One Woman with Autism Proves a Point about American Women and Body Image

by GfG on June 10, 2014

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I have discussed the warped view of beauty that America has and I’ve admitted that I am greatly affected by it.  It is a near constant struggle to fight the lies that American culture teaches about what is beautiful, what is expected, and what is normal for a woman’s body.



(hint: the Bible doesn’t ever teach that a flat stomach is beautiful nor normal)

Well, last week at camp everyone saw what this horrible media provoked and continued distortion of beauty here in America actually does to a mind.

One woman at camp exposed the dialogue.  Literally.

She is on the autism spectrum, so her filter for verbalizing what is on her mind is different.  She doesn’t have much of one at all, actually.  Comes with the territory, so everyone at camp is used to that.

What they weren’t used to was what she was saying about women, about their bodies, and her own.  Her verbiage about body image was shocking, only because she was so stinkin’ honest.

She would walk right up to someone and say one or more of the following, sometimes all of them:

Do  you have to work hard to get that body?

How much do you weigh?

What exercises do you do?

What kinds of foods do you eat? 

How can I look like that?


Do you have to do a lot to get a stomach that looks like that?  I have this pooch and I have always had it.  I hate it.

Do you like your body?

What don’t you like about your body?

Do you think I look fat? 

I wish I looked like you.

I don’t like my body. 

the-word-beauty WEB

These scenes broke my heart.

And confirmed an awful truth at the same time.

These are all thoughts that American women have when confronted with other women, which is pretty much all the time.

Sure, we may not think all of those and we may take control of those thoughts differently and more quickly.  We may even avoid some of those questions, especially if we think our figure is better than the woman in front of us.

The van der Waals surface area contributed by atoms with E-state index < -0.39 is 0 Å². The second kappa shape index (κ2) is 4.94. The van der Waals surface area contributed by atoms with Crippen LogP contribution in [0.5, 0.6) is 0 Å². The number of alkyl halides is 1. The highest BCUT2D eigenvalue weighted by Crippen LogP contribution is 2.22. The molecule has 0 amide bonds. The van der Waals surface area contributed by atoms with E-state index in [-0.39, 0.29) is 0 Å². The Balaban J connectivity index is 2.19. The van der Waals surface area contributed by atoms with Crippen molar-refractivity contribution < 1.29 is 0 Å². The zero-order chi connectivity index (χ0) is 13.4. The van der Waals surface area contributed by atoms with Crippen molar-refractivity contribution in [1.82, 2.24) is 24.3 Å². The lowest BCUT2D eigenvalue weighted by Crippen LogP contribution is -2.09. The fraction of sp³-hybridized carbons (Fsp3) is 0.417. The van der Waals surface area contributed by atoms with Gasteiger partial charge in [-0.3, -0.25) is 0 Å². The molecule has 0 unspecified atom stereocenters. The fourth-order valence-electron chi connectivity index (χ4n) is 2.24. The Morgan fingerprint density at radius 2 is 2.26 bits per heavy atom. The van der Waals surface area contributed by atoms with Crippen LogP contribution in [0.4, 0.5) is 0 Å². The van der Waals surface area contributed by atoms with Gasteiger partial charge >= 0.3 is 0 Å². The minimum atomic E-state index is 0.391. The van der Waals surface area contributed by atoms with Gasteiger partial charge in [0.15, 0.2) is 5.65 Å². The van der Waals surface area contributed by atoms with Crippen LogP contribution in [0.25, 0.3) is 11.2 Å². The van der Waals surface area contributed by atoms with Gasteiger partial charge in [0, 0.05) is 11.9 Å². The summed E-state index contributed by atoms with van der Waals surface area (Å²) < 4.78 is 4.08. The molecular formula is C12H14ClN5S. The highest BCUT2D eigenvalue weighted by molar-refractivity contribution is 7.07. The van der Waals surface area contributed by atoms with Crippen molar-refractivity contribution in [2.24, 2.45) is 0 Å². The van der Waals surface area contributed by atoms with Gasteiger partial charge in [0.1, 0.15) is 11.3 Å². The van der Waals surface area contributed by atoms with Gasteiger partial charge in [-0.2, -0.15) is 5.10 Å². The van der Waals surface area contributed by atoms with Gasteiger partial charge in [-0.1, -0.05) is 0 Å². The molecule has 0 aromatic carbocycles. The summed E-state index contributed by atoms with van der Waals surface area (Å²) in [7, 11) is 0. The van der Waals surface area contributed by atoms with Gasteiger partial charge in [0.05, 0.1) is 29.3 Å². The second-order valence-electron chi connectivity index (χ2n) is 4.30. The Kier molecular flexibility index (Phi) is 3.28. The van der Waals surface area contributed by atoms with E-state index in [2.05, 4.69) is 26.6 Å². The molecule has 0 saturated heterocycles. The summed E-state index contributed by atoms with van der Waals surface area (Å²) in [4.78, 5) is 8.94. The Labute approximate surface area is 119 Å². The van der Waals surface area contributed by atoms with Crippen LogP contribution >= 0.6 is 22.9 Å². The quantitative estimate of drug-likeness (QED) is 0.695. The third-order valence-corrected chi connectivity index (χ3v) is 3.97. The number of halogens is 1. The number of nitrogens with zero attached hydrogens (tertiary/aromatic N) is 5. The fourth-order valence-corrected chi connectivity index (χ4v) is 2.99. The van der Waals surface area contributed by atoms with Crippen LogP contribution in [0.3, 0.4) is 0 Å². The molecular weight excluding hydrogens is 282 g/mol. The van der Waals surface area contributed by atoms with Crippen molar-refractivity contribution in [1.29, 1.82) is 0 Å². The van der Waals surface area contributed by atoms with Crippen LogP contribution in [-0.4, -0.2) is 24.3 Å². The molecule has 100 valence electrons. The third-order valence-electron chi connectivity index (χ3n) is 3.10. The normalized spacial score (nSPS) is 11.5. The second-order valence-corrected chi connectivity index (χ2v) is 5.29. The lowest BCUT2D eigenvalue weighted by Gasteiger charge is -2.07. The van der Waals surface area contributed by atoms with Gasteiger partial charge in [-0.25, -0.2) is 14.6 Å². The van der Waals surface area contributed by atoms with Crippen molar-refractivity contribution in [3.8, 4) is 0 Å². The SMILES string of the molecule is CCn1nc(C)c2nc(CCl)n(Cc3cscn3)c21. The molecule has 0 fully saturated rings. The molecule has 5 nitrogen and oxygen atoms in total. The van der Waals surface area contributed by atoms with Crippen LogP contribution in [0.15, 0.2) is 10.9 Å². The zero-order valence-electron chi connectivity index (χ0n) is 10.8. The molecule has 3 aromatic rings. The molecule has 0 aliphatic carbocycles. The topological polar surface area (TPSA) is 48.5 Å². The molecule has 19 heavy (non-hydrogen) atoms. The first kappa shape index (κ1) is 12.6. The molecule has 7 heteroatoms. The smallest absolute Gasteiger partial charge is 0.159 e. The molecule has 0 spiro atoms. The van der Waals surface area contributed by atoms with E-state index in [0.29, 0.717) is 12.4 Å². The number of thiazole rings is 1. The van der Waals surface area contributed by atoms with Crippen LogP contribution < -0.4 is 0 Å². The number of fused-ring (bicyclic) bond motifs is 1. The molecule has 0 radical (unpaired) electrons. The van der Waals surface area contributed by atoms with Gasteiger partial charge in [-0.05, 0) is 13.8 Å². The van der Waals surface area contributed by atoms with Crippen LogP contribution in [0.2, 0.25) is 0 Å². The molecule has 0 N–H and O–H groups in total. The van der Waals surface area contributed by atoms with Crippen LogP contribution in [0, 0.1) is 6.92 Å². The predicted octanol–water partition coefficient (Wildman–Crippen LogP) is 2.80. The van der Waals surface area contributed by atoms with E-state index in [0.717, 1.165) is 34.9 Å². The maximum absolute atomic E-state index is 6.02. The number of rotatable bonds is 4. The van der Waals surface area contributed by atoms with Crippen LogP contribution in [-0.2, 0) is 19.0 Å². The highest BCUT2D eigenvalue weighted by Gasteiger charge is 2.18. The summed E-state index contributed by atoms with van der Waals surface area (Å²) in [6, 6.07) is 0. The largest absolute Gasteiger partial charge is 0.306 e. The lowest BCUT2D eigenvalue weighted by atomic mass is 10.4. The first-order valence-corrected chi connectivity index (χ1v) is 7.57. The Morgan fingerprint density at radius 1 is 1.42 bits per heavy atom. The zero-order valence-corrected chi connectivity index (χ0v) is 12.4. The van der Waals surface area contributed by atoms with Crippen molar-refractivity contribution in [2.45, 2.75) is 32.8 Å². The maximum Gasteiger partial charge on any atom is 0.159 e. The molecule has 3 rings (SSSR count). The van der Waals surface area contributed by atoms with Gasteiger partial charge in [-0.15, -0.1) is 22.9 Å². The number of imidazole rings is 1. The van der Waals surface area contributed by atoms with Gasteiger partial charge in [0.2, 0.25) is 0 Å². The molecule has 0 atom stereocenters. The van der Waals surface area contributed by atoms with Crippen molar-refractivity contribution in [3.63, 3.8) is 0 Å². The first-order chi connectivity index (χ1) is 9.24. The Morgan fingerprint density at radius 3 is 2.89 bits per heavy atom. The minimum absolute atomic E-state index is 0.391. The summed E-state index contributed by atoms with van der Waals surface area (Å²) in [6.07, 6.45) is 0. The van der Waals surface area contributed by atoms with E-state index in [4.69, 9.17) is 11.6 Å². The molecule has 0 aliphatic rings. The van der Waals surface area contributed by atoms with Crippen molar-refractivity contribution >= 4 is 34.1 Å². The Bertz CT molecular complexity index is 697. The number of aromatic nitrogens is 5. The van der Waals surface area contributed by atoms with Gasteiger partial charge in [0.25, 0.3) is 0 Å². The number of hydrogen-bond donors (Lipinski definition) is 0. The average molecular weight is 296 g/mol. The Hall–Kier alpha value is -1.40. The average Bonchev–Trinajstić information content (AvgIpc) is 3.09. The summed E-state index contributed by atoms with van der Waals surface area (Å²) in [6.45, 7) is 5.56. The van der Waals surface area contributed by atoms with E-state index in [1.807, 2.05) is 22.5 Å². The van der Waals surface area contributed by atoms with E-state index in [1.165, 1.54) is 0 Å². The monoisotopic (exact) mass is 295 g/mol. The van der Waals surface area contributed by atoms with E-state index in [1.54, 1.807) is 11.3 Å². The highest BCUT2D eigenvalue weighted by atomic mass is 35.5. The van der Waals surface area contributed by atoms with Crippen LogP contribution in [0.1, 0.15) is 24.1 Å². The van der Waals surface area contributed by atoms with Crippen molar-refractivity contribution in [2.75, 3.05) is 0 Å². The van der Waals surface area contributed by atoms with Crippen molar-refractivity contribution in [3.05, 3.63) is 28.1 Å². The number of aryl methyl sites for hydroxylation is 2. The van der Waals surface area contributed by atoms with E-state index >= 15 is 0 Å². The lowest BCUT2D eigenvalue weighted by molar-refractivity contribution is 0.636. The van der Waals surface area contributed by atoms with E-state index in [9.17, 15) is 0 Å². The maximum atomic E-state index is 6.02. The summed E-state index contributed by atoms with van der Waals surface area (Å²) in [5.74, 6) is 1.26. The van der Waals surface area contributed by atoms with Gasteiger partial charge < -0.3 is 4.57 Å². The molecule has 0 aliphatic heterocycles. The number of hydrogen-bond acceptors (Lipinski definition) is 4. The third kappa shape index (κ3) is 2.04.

But if she has a fabulous figure, as defined by American culture (flat stomach and thin arms and legs, in case you aren’t from around here), then we wonder how hard she has to work to get and/or keep that figure, we admire her, and we usually wish we could look like her in some way.

We wonder about how she got her body to look like that.

If she has born children, even more so.

If she is over forty, definitely more so.  And we wonder if she is a CrossFit junkie.

If she is over fifty, we wonder if there are any surgeries involved.  Or if she eats sweets at all.

I wonder how different, if at all, the words floating in the air would be if our thoughts were spoken aloud, unfiltered, when we see other women.  

When we see women with “great” bodies.  When we meet someone whose body more than fits the American standard.

I think of this woman often now.  Her spoken words evidence of a distorted culture that has greatly affected her.

And I hope her running verbal dialogue is used by the LORD to help me see how destructive, counter productive, and wrong my own running inner dialogue truly is.

I need to shut up, already. 

Proverbs 31:30 “Charm is deceptive, and beauty is fleeting; but a woman who fears the Lord is to be praised.” 

I don’t want to focus on the fleeting.  I want to focus on the eternal.

Lord, change my inner dialogue so that it changes my vocal one.

Fight the beauty battle, women!  

Beauty Dialogue WEB

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